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Director's DLA draw and Tax Credits

I have a client with a small company, floated 8+ years ago with his own capital. His wife does the modest bookkeeping for £480 per year. They have 2 children under 16. He's still drawing back his original DLA (though nearly expired now) and has had no salary or divis to date. He also has a small sole trade (completely independent) which has profits of around £2k to £3k per year, but reducing in favour of the Company trade. How does he stand for Tax Credits with regard to the 'hours worked' requirement of "24 hours between you"? The wifes wages equate to approx 1.5 hrs per week on min wage. He genuinely works a varying 30 - 40 hour week over the two businesses but, if you go by a minimum wage prorata, his sole trade is equivalent to (max) only 9.5 hours. Since the balance of their financial needs is taken from the Company, drawn back from his DLA, there's no payslip proof of the other 16'ish hours worked.

Does it matter that we can't support the 'hours worked' declaration? We don't want to mess up the renewal. What's spooked me is looking at the HMRC guidance where they say that "in families with an income of £9485 a year or more, at least one adult is assumed to be working 30 or more hours per week (consistent with minimum adult wage rate of £6.08)..". If that's their assumption, will HMRC accept an hours worked declaration of say, 35 hours, when the total income for him is only equivalent to 9 or 10 hours at minimun wage?! We have to handle the renewal this time because the wife has been spooked by HMRC rudeness previously, and I'm just not sure of the rules in this. I cannot see DLA's mentioned in the Tax Credits guidance but assume/hope that DLA drawings are NOT to be treated as 'notional income'!! See page 22 of the 2012-13 guidance.

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Not very tax efficient

The national minimum wage isn't relevant where directors are concerned.

If he has genuinely been living off the DLA (is the business cash based) he should be able to demonstrate this.

More importantly though, why hasn't he been drawing his maximum tax and NI free salary each year?

Assuming the limited company is profitable, it sounds as though he's paid around £8k too much in corporation tax over the last seven years.

This would have also make the claim for tax credits far more straight forward.

 

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22nd Jul 2012 17:25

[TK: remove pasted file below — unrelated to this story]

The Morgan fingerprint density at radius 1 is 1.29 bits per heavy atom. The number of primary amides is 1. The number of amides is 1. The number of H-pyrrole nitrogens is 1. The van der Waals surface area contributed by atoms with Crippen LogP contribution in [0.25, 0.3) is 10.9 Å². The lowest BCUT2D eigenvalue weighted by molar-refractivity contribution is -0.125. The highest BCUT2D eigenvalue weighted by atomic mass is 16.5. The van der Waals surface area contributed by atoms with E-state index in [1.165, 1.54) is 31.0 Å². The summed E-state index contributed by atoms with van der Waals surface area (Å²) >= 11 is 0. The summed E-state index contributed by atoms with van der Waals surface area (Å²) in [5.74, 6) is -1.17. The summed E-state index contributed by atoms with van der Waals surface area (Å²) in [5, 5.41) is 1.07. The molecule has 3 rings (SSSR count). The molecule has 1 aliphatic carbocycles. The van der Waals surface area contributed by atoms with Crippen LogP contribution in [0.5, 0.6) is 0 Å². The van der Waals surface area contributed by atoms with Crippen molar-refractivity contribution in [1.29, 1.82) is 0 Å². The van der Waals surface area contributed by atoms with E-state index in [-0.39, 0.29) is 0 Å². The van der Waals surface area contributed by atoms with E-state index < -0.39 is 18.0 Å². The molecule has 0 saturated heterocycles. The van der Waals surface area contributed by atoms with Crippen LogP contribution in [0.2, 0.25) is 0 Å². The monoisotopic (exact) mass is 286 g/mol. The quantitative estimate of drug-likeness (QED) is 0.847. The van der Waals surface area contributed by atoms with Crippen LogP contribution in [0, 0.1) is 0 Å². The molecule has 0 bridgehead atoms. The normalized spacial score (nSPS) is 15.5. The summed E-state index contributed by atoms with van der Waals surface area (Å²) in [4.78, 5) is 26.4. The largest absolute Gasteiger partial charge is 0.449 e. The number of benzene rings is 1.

Thanks, good observation. Actually, the Company only moved from loss into profit with its June-09 results and has been soaking up b/fwd losses since. The losses were finally used up completely in the Jun-11 accounts. He is drawing salary in 2012/13. And, yes, the business is cash-based.

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Salary could still have been run

He is still due a salary if he was performing duties for the company.

It doesnt matter that the company was making losses, the net salary would simply have increased his director's loan balance while increasing the losses to carry forward.

He would have received credits for state pension and benefits in these years as well.

Think you may have missed a trick by not running the salary.

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By NewACA
26th Jul 2012 14:01

£NILsalary is better in this situation than a p allownce salary

I think it is better to stay away from salary if the income is at a level of only a few thousand pounds a year, and tax credits are being claimed. If dividends later start to be taken, then dividends should be done only after a salary has been done, as dividends do not get any tax relief in the company, and equally affect tax credits as does salary. 

Tax credits at this level of income are very high, as much as £12,000 for 3 children, or around £8,000 for 2 children (from memory). Tax credits run at around slightly less than half the level of income at this level of income (from memory). 

Therefore an increase in salary to £5,000 from zero (assuming £3k other income) could lose you £2,500 per year in tax credits. Corporation tax is at 20% for a small company, so although corporation tax is lowered, tax credit losses would be far higher. Keep the income low.

If using the "income disregard" on tax credits, you could do a basic salary every other year if you are careful and know what you are doing, without affecting tax credits. This way, you can get some salary and decrease the corporation tax, while not affecting tax credits adversely.

Regarding hours vs national minimum wage: so long as there is no employment contract, the numbers of hours worked is the numbers of hours worked. As a director without an employment contract he is an officer of the company, and not an employee. Regarding the wife, if she was company secretary/director, therefore an officer of the company, she also could have much higher hours worked than the payment suggests. However, you shouldn't be making up the hours to inflate the tax credit award!